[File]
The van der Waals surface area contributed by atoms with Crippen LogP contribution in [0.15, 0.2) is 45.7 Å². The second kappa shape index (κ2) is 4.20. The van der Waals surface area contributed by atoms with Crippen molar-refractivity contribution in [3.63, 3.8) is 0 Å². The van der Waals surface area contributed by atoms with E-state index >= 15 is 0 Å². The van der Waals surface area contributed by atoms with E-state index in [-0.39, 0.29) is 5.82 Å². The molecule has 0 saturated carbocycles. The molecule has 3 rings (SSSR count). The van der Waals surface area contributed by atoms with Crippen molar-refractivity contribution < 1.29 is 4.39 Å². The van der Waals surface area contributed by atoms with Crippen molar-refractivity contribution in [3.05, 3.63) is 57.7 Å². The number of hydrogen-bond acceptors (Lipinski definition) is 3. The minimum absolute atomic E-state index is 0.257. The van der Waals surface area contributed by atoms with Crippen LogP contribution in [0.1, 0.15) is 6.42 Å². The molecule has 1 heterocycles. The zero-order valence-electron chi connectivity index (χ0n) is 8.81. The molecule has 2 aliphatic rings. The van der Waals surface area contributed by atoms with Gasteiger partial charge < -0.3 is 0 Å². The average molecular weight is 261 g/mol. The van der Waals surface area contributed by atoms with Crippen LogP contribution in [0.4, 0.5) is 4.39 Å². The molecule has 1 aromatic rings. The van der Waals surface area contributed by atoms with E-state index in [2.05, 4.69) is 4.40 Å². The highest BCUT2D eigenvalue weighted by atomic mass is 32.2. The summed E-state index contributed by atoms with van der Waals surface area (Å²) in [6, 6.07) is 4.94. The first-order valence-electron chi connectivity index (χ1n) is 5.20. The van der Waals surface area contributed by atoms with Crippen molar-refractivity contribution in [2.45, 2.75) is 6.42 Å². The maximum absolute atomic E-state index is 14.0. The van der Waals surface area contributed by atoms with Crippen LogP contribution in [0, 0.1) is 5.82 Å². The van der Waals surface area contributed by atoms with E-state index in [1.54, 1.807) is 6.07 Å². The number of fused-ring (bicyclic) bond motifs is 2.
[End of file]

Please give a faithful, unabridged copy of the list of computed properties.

The van der Waals surface area contributed by atoms with Crippen LogP contribution in [0.15, 0.2) is 45.7 Å². The second kappa shape index (κ2) is 4.20. The van der Waals surface area contributed by atoms with Crippen molar-refractivity contribution in [3.63, 3.8) is 0 Å². The van der Waals surface area contributed by atoms with E-state index >= 15 is 0 Å². The van der Waals surface area contributed by atoms with E-state index in [-0.39, 0.29) is 5.82 Å². The molecule has 0 saturated carbocycles. The molecule has 3 rings (SSSR count). The van der Waals surface area contributed by atoms with Crippen molar-refractivity contribution < 1.29 is 4.39 Å². The van der Waals surface area contributed by atoms with Crippen molar-refractivity contribution in [3.05, 3.63) is 57.7 Å². The number of hydrogen-bond acceptors (Lipinski definition) is 3. The minimum absolute atomic E-state index is 0.257. The van der Waals surface area contributed by atoms with Crippen LogP contribution in [0.1, 0.15) is 6.42 Å². The molecule has 1 heterocycles. The zero-order valence-electron chi connectivity index (χ0n) is 8.81. The molecule has 2 aliphatic rings. The van der Waals surface area contributed by atoms with Gasteiger partial charge < -0.3 is 0 Å². The average molecular weight is 261 g/mol. The van der Waals surface area contributed by atoms with Crippen LogP contribution in [0.4, 0.5) is 4.39 Å². The molecule has 1 aromatic rings. The van der Waals surface area contributed by atoms with E-state index in [2.05, 4.69) is 4.40 Å². The highest BCUT2D eigenvalue weighted by atomic mass is 32.2. The summed E-state index contributed by atoms with van der Waals surface area (Å²) in [6, 6.07) is 4.94. The first-order valence-electron chi connectivity index (χ1n) is 5.20. The van der Waals surface area contributed by atoms with Crippen molar-refractivity contribution in [2.45, 2.75) is 6.42 Å². The maximum absolute atomic E-state index is 14.0. The van der Waals surface area contributed by atoms with Crippen LogP contribution in [0, 0.1) is 5.82 Å². The van der Waals surface area contributed by atoms with E-state index in [1.54, 1.807) is 6.07 Å². The number of fused-ring (bicyclic) bond motifs is 2.